Energetic questions – Thunder Bay Chronicle-Journal Editorial (February 15, 2013)

The Thunder Bay Chronicle-Journal is the daily newspaper of Northwestern Ontario.

IN a world beset by economic challenges, Canada enjoys two advantages. Already ahead of many other countries in terms of recovery (albeit one that does not always share its wealth equally) Canada is poised to embark on a major resources boom.
In Alberta, the oilsands could quench the energy thirst of millions of people as economic recoveries look to be fuelled. In Northwestern Ontario, a remarkable series of mineral discoveries are relished globally for construction and consumer products.

However, both developments are beset by environmental pitfalls.

Beyond the question of more fossil fuel to be burned, adding to global warming, is the matter of moving Alberta’s new oil to market. The United States is poised to reconsider a plan to build a pipeline to carry the crude oil to Texas refineries amid a growing chorus of opposition in both countries.

A second round of opposition involves plans for a pipeline to ship Alberta oil to a port in British Columbia where critics point to danger to oil tankers in the port’s tricky waterway. Spills are always a potential pipeline side effect.
If neither of these challenges can be overcome, Canada stands to lose billions in potential revenue and see the United States and China drain away as customers.

The choice is crucial and dramatic. Does the energy-intensive extraction of oilsands and their incineration for power and propulsion produce increased levels of greenhouse gas? Yes. Will Canada suffer economically if we do not remove and sell Alberta’s oil to an energy-starved world? Yes. A CIBC analysis found that Canada’s inability to move its most lucrative export at world price cost our economy an estimated $19 billion last year, more than $50 million per day.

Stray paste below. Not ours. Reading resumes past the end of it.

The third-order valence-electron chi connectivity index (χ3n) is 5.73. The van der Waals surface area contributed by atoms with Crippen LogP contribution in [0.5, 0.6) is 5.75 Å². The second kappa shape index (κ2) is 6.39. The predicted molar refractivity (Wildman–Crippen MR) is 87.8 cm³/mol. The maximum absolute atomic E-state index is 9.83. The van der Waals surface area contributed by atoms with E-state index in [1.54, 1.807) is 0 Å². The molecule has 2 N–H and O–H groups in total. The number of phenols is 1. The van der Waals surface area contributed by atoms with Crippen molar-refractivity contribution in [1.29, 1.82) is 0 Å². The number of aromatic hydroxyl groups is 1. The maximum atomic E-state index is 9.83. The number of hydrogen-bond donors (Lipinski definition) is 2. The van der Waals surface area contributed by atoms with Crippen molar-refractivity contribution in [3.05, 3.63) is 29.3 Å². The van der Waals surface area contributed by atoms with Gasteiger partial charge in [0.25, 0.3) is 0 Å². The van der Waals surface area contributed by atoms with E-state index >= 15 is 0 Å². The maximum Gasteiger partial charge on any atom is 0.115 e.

Clearly much is at stake — too much to ignore the enormous economic benefits even as research to mitigate fossil fuel burning lags behind our ability to extract it.

In Northern Ontario, exploration activity has resulted in plans for nearly a dozen big new mines. Meanwhile, the provincial green energy program will see the Northwest’s two coal-fired power plants closed next year. Conversion of the Thunder Bay plant to natural gas is stalled while officials examine the viability of an expanded east-west tie line to power this region. Local officials are worried it will be too late for the mining developments or too little to power them.

Ontario Power Generation is examining whether the Thunder Bay station could be converted to burn biomass instead of gas. OPG’s Atikokan plant is already being converted be the largest capacity, fully biomass-fuelled plant in North America. Will the plants be cleaner than when they burn coal or gas? Yes, but it takes a long time to realize the benefit. Given the growing pace of global warming, time is of the essence.

A carbon debt is created with every tree that is cut down, transported and burned for bio-energy. A carbon credit is not created until a new tree has grown to absorb as much carbon as the old one. In the meantime, biomass will increase atmospheric CO2. A report by the U.S.-based Southern Environmental Law Center found that it would take 35-50 years to provide an ongoing carbon reduction benefit.

A group of Lakehead University researchers has just received a federal grant to examine ways to minimize the environmental impact of biomass harvesting and maximize economic opportunities. The timing coincides with plans by Resolute Forest Products and Atikokan Renewable Fuels to produce wood pellets from forestry operations to feed the Atikokan generating station 90,000 tonnes of pellets annually — an enormous undertaking with challenges all its own. Add a Thunder Bay biomass plant and the ongoing wood requirements take on perhaps unprecedented proportions. The timing of the research thus is vitally important to the successful resurrection of the Northwest economy.

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